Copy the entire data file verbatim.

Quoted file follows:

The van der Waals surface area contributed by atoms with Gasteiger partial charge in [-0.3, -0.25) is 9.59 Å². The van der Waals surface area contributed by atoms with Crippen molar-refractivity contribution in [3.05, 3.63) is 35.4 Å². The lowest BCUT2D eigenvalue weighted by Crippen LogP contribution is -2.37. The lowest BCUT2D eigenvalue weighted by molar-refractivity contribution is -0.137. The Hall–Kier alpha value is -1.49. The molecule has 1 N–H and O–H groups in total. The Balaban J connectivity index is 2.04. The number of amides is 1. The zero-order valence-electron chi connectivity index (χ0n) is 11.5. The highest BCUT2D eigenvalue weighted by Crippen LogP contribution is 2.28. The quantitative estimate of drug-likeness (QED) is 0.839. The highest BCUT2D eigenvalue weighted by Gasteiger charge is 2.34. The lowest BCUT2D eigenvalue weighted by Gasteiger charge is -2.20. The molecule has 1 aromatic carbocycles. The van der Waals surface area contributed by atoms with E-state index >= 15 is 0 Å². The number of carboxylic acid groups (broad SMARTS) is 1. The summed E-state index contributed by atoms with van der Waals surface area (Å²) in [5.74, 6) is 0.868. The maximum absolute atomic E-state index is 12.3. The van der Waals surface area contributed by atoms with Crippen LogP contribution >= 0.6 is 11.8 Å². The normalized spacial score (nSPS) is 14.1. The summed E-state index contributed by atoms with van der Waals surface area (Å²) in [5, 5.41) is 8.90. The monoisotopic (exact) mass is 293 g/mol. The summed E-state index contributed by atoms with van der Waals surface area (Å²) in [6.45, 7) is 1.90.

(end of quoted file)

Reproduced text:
The van der Waals surface area contributed by atoms with Gasteiger partial charge in [-0.3, -0.25) is 9.59 Å². The van der Waals surface area contributed by atoms with Crippen molar-refractivity contribution in [3.05, 3.63) is 35.4 Å². The lowest BCUT2D eigenvalue weighted by Crippen LogP contribution is -2.37. The lowest BCUT2D eigenvalue weighted by molar-refractivity contribution is -0.137. The Hall–Kier alpha value is -1.49. The molecule has 1 N–H and O–H groups in total. The Balaban J connectivity index is 2.04. The number of amides is 1. The zero-order valence-electron chi connectivity index (χ0n) is 11.5. The highest BCUT2D eigenvalue weighted by Crippen LogP contribution is 2.28. The quantitative estimate of drug-likeness (QED) is 0.839. The highest BCUT2D eigenvalue weighted by Gasteiger charge is 2.34. The lowest BCUT2D eigenvalue weighted by Gasteiger charge is -2.20. The molecule has 1 aromatic carbocycles. The van der Waals surface area contributed by atoms with E-state index >= 15 is 0 Å². The number of carboxylic acid groups (broad SMARTS) is 1. The summed E-state index contributed by atoms with van der Waals surface area (Å²) in [5.74, 6) is 0.868. The maximum absolute atomic E-state index is 12.3. The van der Waals surface area contributed by atoms with Crippen LogP contribution >= 0.6 is 11.8 Å². The normalized spacial score (nSPS) is 14.1. The summed E-state index contributed by atoms with van der Waals surface area (Å²) in [5, 5.41) is 8.90. The monoisotopic (exact) mass is 293 g/mol. The summed E-state index contributed by atoms with van der Waals surface area (Å²) in [6.45, 7) is 1.90.